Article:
Epiphany — 6th January — marks the end of the 12 Days of Christmas, and the day when the Three Kings brought gifts to the infant Jesus. The tryptich above is by Hieronymus Bosch, dated to around the end of the 15th century. But, with apologies to those who prefer the religious meaning of Epiphany, that’s not what I’m writing about in this blog.
In the UK, Epiphany can be a bit of a downer, an end to things. It’s when we take down our Christmas decorations, put the cards in the recycling bin, and chop up the tree ready for the bonfire. We go back to work, if we haven’t done so already. The fun and games are over. Once we’ve hoovered up all the pine needles and the glitter that gets absolutely everywhere, the house looks a bit drab, doesn’t it? (And, next year, glitter is definitely banned in the Maitland house!) Continue reading →
How many of us have resolved to become a better, slimmer, fitter, kinder person in the year to come? And how many of us have broken our resolutions and admitted defeat before a month — possibly a week — is out?
If you haven’t, dear reader, you’re a very special kind of person and a cut above the rest of us 😉
Here in the hive we’re fully prepared to admit our failings.
So our resolution for this year — coming a little early in our Sunday blog, because 1st January occurs on a Tuesday — is to come clean about (at least some of) the broken resolutions from our past.
Asked to confess at least one broken resolution of previous years, this is what the hive members said. Feel free to gloat… Continue reading →
Authors often agonise over titles for their books. Not just odd titles — any title. And finding the right title may be the very last thing an author does. Sometimes, authors never find their title at all; their publisher supplies one instead. (And the angst that process can create could be a subject for several blogs, on its own.)
Odd Titles Competition
Mice — but not nude at all, in this Rackham illustration
I hear hollow laughter from my friends and fellow authors.
And yet only a couple of days ago someone was telling me a story which appeared to demonstrate the exact reverse.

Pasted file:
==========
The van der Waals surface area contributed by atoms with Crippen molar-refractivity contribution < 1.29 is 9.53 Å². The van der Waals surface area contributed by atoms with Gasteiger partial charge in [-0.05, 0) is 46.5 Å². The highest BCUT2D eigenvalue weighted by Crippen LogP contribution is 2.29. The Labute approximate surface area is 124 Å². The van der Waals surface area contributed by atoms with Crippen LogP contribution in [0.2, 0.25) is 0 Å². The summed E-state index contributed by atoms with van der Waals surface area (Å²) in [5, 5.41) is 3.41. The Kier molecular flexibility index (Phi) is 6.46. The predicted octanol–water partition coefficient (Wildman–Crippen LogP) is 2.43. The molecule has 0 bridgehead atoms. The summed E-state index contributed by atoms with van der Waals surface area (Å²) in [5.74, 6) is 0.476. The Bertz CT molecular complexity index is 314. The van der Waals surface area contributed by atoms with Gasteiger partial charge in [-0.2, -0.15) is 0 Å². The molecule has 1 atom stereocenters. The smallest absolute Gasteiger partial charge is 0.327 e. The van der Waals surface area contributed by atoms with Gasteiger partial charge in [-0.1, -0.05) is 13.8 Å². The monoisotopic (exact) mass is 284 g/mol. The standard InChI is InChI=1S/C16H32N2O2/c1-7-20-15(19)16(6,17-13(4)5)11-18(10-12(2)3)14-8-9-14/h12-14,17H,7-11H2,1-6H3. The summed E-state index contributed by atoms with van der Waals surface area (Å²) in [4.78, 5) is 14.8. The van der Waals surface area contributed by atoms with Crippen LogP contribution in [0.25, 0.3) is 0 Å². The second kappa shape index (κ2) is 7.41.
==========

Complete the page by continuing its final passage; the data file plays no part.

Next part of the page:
Writer in Control While Lecturing?
The story is this: some time ago a Very Distinguished Author was holding one of those literary Events in an overseas capital. I detect a faint whiff of the British Council. But possibly it was just a simple commercial book tour. At some point the Very Distinguished One invited questions. As they do.
In control? I don’t think so.
Anyway, my interlocutor, a kindly soul, recognised her civic duty. She bit on the bullet, braced up and did, indeed, ask a question of the Very Distinguished Party. Did his characters ever get away from him? Continue reading →
I think probably every novelist has found themselves writing in secret at some time or other.
I certainly have.
In my case I’d announced that I Was Never Going To Write Another Word after my debut masterpiece — quite rightly — failed to find a publisher. My resolve lasted about 6 months. Just long enough to get a job in a Very Serious Institution and perceive the benefits of a monthly salary. So when I took up my pen again, it was very, very privately.
Yet I was startled to discover Libertà Hive member Joanna Maitland has just published a book I didn’t even know she was working on. (More info here.)
And our birthday treat, to ourselves, and to you, our readers, is a scrummy romantic story, vintage Sophie Weston that you may have missed first time round. Want a RED HOT LOVER for Christmas? Who wouldn’t? Well, you’ll find him right here…
Love match weddings, achieved after much conflict and tribulation, have been a staple of popular novels ever since Pamela. These days it is a given in western society that young people make their own marital choices — in theory, every wedding should be a love match.
So it’s easy to forget that it wasn’t always so, especially among the gentry and aristocracy about whom Joanna and our guest bloggers Anne Gracie, Louise Allen and Nicola Cornick write so delightfully. The grim evidence of bullying, family interests and the protection of property at all costs, is set out in historian Lawrence Stone’s masterly account of courtship, marriage and divorce in England before the 1857 Matrimonial Causes Act, which reformed the law on divorce.
Yet those Georgian and Regency writers do have some historical justification for their True Love and Happy Ever After stories. And that’s all we readers need, right? It wasn’t all bad. Sometimes love triumphed in real life. Continue reading →
At some point every romantic novelist faces the Wedding Dilemma.
If they do — how, when and where?
On the page?
On the last page?
Of course, the purist’s answer is: whatever is right for the characters. But, just as organising a real-life wedding needs to take account of friends and family, the end of a story — perhaps more than any other part of the book — is there to satisfy Readers. To provide emotional closure.
Do Readers want, need a wedding to achieve that? Even if the characters don’t? Continue reading →